Effect of Growing Internet Newspapers on Circulation
Small and medium-sized print newspapers showed obvious decreasing circulation since 1990 while the declining trend was not evident for large newspapers. The readership of the Internet newspaper had been considerably growing since 1995. However, scale of the circulation decline of print newspapers did not show evident replacing effect of the Internet newspapers. About half of the publishers and online editors did not regard the Internet newspaper as a major factor that reduced readership of print newspapers.
Keywords: Online newspaper, relative constancy, replacing effect, newspaper circulation, Internet survey Effect of Growing Internet Newspapers on Circulation of Print Newspapers in the U. S. Early in 1986, when new interactive technologies had been available only for several years in the United States, Rogers pointed out that “their potential effect was quite high. ” He argued the new media were shaking the foundations of how communication could occur. The potential uses were intriguing and the scale of effects was “staggering.
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l As the Internet newspaper developed in the early 1990s, enthusiasm for online newspapers led some media analysts to predict that “printed newspapers would disappear in the near future. 2 As the Internet grew, print newspaper users appeared to be shrinking. 3 Considering the advantages of the Internet newspaper over print newspapers, a question arises: Has the Internet newspaper already derived readers from print newspapers? The purpose of this study is to examine the effect of Internet newspapers on circulation of print newspapers in the United States since 1995.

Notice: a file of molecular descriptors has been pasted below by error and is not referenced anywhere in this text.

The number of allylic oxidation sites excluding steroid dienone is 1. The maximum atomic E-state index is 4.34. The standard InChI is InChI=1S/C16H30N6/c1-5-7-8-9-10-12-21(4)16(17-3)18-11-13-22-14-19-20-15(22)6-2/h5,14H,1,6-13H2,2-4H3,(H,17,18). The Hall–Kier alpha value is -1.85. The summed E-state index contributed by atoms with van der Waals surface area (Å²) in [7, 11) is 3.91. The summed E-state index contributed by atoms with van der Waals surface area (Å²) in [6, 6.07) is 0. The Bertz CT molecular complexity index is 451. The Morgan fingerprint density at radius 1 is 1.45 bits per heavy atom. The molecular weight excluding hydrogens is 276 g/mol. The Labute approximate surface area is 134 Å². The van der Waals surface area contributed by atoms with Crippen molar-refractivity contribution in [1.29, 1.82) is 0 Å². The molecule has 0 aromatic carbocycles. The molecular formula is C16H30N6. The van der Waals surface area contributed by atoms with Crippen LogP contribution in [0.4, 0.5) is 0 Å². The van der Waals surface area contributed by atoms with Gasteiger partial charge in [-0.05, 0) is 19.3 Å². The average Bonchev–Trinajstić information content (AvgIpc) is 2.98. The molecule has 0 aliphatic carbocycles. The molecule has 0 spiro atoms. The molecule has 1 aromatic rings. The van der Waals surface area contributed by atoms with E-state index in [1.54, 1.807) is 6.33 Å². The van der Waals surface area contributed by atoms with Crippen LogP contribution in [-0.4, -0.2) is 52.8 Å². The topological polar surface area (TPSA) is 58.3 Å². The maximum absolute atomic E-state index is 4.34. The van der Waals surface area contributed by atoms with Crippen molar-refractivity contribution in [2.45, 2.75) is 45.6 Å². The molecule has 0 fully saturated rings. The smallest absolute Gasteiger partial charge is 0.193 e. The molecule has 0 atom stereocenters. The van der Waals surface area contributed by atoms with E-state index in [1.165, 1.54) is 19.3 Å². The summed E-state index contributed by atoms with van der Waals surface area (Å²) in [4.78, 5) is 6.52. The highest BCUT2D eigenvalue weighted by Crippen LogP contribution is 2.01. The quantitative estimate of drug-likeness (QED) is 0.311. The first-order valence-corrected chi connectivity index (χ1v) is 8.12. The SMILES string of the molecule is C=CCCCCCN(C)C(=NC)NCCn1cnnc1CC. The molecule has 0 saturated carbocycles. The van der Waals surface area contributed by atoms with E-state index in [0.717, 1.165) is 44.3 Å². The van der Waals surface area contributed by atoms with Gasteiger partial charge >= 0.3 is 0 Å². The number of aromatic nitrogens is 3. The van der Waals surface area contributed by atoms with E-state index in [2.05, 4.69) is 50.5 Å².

This study aims to find changes of print newspaper circulation and the Internet newspaper readership from 1995 to 2000 and LITERATURE REVIEW Effect of New Media Technology on Old Media New technologies ring new opportunities as well as threats to existing media. 4 Rogers discussed the effects of television on film and radio in the 1950s in the United States and noted that leisure time use was affected, as television grabbed huge gobs of time away from radio-listening, reading, and other activities. In a study of the effect of new technology on existing mass media advertising revenues and consumer spending between 1929-1968, McCombs proposed the hypothesis of relative constancy. He found that media spending by consumers roughly parallel the growth of consumers’ income. Consumer spending on mass media was constant over time.